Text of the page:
Barrister receives complaint from fellow lawyer after posting Quran quotes on LinkedIn

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By CJ McKinney on

Tahir Khan vows to defy ‘bias towards my religious beliefs’

A barrister who received a complaint about his posting verses from the Quran on LinkedIn has vowed to defy the “bias towards my religious beliefs”.

Tahir Khan, whose work includes advising on Islamic sharia law, says he’ll continue to showcase his faith on the professional networking platform despite a message from a fellow lawyer questioning whether it’s “appropriate”.

The Manchester-based barrister says that religious posts “are not just the foundations of my life and religious beliefs, they are an integral part of my Sharia law practice”.

Khan regularly uses his LinkedIn page to post inspiring snippets from the Quran, as well as other motivational quotes and messages.

But one fellow barrister apparently took exception. Last week, Khan received a message from a member of the bar saying, “I really enjoy your posts about work and the bar. However can I please ask you to consider whether it is appropriate to post all of your religious messages on LinkedIn which isn’t meant for that purpose?”.

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Khan described the unsolicited advice as a “great illustration of conscious or unconscious bias towards my religious beliefs and my law practice from a seasoned barrister”. He didn’t reveal their identity, but sent a polite response pointing out that if you don’t like someone’s feed, you don’t have to stay connected to them.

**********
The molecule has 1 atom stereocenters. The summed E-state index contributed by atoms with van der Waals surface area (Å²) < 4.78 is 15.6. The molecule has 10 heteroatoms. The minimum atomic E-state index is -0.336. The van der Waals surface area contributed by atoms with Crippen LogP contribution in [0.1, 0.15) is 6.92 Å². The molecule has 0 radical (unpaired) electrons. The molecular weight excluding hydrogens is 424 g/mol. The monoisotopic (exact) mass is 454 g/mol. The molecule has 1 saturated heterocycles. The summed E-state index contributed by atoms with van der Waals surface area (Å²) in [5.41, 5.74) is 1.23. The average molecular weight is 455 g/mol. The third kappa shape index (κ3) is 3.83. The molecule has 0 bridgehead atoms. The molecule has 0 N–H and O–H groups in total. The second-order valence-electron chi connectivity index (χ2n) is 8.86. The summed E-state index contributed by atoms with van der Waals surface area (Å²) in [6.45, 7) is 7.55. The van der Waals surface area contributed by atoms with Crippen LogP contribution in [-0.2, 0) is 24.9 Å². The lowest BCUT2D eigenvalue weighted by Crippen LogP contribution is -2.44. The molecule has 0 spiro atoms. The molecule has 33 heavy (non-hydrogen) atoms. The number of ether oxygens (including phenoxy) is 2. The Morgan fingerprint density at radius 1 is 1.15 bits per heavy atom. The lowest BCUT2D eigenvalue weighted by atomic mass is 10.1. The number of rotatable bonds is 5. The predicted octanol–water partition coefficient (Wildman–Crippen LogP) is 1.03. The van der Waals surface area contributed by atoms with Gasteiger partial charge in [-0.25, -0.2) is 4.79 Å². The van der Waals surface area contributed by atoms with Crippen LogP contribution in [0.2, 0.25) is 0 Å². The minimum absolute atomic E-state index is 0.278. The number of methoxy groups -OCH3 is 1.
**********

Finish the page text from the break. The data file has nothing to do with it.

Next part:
Dozens of his other LinkedIn connections posted supportive comments. Barrister Alan Robertshaw wrote: “I’m not even vaguely religious but I like your Quran posts. They have nice positive messages. And if they were from one of those management guru books no-one would bat an eyelid”.

Others condemned the complainer. James Kumar said: “Huge respect to you for showing the decorum that they didn’t and censoring their name — but goes without saying, this should be reported to the BSB!”

Khan’s experience obviously struck a chord among fellow lawyers of faith. The personal injury expert also received a private message saying: “As a Muslim myself and a young junior finding my way in the field, I have found it very encouraging and inspiring to see someone like yourself who clearly holds Islam close, and isn’t shy to show this, whilst also being successful in the legal field”.

UPDATE: Monday, 22 February at 11:20am

Khan has now confirmed the barrister has apologised.

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